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Family Leave Shouldn't Just Be For Fortune 500 Workers
Or, The Case For Comprehensive Childcare Support For All
theSkimm has been running a campaign called, “Show Us Your Leave," to highlight companies with impressive (for the U. S. at least) family (parental) leave policies.
Search the #showusyourleave on social media, and you will find such companies as Bank Of America, HSBC, Snapshot, Etsy and more proudly sharing their leave policies.
I appreciate theSkimm’s efforts to shed light on this subject, and for garnering attention for those companies who are taking positive steps toward making work work for working families. I think job seekers, particularly those yet to start a family, benefit greatly from knowing comprehensive family leave is ingrained in a company’s culture. To me, a compassionate leave policy reflects highly on an organizations values and priorities.
As I scrolled through the posts, however, I kept asking myself:
What about people who don’t work for a large corporation?
What about people who work for small businesses or are part of the “gig” economy?
What about those who don’t go to an office with its own, free, cafeteria, pinball machines, and onsite daycare?
What about those whose employer can barely afford to provide basic health benefits, let alone pay for someone to take three months or more to be with their family?
These people make up a growing number of the workforce, and we can no longer pretend the old way of relying on corporations to provide us with decent healthcare is ideal.
A compassionate leave policy, shouldn’t be a “perk” of working for a large company, often forcing women to stick with a job they don’t love. It should be for all — no strings attached.
Before anyone jumps down my throat, this isn’t a call for universal or public healthcare, though I could make the case for it. I could make an equally strong case for open market healthcare that isn’t tied to employers and can be used across state lines.
I also am well aware there is no such thing as “free,” and that, yes, if we were to enact government-funded, universal healthcare policies, such as paid family leave for all, we all would have to pay for it.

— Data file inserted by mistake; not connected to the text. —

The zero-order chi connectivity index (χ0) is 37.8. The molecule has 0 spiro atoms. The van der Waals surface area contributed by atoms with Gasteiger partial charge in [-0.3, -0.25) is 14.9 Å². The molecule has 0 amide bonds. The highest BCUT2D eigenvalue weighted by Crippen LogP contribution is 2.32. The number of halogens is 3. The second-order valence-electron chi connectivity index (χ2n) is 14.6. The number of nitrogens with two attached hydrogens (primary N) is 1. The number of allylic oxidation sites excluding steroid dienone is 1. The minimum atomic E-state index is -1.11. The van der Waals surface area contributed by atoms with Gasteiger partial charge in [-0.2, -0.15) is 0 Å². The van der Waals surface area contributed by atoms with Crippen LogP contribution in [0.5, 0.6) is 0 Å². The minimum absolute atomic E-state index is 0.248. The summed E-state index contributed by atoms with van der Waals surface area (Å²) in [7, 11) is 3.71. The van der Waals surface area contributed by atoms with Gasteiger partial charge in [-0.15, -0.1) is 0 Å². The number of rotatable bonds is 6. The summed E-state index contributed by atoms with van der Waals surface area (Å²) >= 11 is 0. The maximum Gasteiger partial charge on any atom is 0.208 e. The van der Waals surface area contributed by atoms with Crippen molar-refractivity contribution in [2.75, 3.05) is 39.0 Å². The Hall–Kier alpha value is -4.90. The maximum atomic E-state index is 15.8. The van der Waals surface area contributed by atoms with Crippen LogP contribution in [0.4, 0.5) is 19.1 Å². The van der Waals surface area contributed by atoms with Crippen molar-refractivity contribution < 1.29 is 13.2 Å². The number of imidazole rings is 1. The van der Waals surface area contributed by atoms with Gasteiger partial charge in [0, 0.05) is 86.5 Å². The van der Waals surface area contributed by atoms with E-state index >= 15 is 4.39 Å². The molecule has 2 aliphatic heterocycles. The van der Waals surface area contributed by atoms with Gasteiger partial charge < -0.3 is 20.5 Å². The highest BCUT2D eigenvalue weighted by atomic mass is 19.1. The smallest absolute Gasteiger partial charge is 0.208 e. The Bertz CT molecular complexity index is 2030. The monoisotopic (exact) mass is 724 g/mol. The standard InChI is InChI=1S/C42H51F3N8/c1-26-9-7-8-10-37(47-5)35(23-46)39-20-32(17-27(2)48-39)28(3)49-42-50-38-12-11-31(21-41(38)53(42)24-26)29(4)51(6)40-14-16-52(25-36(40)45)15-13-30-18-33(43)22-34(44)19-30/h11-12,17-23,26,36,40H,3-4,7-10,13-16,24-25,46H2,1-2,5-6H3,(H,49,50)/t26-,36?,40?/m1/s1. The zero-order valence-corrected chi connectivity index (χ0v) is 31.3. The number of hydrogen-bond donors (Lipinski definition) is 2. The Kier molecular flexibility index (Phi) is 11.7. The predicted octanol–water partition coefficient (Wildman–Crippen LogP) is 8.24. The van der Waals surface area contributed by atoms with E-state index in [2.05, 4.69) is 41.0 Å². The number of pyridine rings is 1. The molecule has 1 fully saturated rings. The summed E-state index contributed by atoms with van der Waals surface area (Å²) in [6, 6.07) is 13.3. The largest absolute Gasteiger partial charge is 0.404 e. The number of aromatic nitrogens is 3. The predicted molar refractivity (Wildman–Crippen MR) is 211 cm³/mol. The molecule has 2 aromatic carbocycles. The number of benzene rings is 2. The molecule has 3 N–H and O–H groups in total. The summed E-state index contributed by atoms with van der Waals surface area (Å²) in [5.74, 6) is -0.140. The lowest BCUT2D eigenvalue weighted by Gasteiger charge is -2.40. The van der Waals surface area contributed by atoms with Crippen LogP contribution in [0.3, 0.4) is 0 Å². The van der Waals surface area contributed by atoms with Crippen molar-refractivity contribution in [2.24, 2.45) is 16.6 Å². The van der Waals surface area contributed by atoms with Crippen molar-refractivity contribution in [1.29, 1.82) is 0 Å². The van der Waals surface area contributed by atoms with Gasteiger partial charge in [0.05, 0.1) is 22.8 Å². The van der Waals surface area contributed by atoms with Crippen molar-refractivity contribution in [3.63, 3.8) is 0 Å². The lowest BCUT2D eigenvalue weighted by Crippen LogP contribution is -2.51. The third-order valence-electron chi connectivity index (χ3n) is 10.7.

However, we, as Americans, pay for a lot of things, and our taxes are (in the ideal cases) investments. We invest in our roads, in our schools, in our technology, and more. We need to invest in our people, and that should include families, particularly mothers*.
The reason why I am focusing on maternity leave, as opposed to more inclusive family leave, is because, I believe, we need to take care of mothers (or child-bearers) before we can address the broader needs of fathers, adoptive parents and other family units. We need to start with providing paid maternity leave that is available without condition for at least six months.
Why six months?
Why do the ones who give birth matter so much?
Because they physically endure the most.
Expelling a human from one's body is an exhausting, demanding and often brutal experience. Yes, it is also beautiful, but so are many hard things.
The toll childbirth takes on the body is reason alone to standardize a minimum amount of leave. There are still many women who have little to know time off after giving birth. Many may not realize even basic, unpaid leave is not mandated by law, and some people have to go back to work a mere six weeks after giving birth.